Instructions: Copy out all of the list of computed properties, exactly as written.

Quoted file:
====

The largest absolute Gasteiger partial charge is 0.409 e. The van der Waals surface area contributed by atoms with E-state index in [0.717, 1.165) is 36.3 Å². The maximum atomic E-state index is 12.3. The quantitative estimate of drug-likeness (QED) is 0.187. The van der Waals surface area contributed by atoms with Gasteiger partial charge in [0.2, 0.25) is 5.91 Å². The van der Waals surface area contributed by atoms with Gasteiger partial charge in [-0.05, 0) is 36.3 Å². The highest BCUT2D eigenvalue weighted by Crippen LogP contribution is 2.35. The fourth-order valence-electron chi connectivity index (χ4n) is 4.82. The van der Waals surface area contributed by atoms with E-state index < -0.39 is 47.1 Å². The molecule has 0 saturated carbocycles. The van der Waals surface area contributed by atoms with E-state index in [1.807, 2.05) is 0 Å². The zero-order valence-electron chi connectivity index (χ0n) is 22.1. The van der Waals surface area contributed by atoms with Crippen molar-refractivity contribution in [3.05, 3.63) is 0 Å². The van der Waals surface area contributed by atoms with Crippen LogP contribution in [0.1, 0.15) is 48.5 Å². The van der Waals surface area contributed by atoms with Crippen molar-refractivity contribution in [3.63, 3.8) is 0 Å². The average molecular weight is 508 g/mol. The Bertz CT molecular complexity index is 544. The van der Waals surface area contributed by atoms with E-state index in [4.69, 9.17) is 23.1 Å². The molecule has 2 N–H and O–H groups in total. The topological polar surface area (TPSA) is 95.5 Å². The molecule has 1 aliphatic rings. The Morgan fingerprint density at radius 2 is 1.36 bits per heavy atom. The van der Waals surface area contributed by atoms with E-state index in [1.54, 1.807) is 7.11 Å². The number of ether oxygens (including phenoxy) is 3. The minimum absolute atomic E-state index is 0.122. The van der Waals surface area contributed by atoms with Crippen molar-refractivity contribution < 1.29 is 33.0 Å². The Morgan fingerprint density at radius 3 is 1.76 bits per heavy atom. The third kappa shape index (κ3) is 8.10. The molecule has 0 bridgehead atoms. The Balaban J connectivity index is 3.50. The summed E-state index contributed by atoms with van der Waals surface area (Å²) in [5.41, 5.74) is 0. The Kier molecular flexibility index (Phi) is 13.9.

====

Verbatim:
The largest absolute Gasteiger partial charge is 0.409 e. The van der Waals surface area contributed by atoms with E-state index in [0.717, 1.165) is 36.3 Å². The maximum atomic E-state index is 12.3. The quantitative estimate of drug-likeness (QED) is 0.187. The van der Waals surface area contributed by atoms with Gasteiger partial charge in [0.2, 0.25) is 5.91 Å². The van der Waals surface area contributed by atoms with Gasteiger partial charge in [-0.05, 0) is 36.3 Å². The highest BCUT2D eigenvalue weighted by Crippen LogP contribution is 2.35. The fourth-order valence-electron chi connectivity index (χ4n) is 4.82. The van der Waals surface area contributed by atoms with E-state index < -0.39 is 47.1 Å². The molecule has 0 saturated carbocycles. The van der Waals surface area contributed by atoms with E-state index in [1.807, 2.05) is 0 Å². The zero-order valence-electron chi connectivity index (χ0n) is 22.1. The van der Waals surface area contributed by atoms with Crippen molar-refractivity contribution in [3.05, 3.63) is 0 Å². The van der Waals surface area contributed by atoms with Crippen LogP contribution in [0.1, 0.15) is 48.5 Å². The van der Waals surface area contributed by atoms with Crippen molar-refractivity contribution in [3.63, 3.8) is 0 Å². The average molecular weight is 508 g/mol. The Bertz CT molecular complexity index is 544. The van der Waals surface area contributed by atoms with E-state index in [4.69, 9.17) is 23.1 Å². The molecule has 2 N–H and O–H groups in total. The topological polar surface area (TPSA) is 95.5 Å². The molecule has 1 aliphatic rings. The Morgan fingerprint density at radius 2 is 1.36 bits per heavy atom. The van der Waals surface area contributed by atoms with E-state index in [1.54, 1.807) is 7.11 Å². The number of ether oxygens (including phenoxy) is 3. The minimum absolute atomic E-state index is 0.122. The van der Waals surface area contributed by atoms with Crippen molar-refractivity contribution < 1.29 is 33.0 Å². The Morgan fingerprint density at radius 3 is 1.76 bits per heavy atom. The third kappa shape index (κ3) is 8.10. The molecule has 0 bridgehead atoms. The Balaban J connectivity index is 3.50. The summed E-state index contributed by atoms with van der Waals surface area (Å²) in [5.41, 5.74) is 0. The Kier molecular flexibility index (Phi) is 13.9.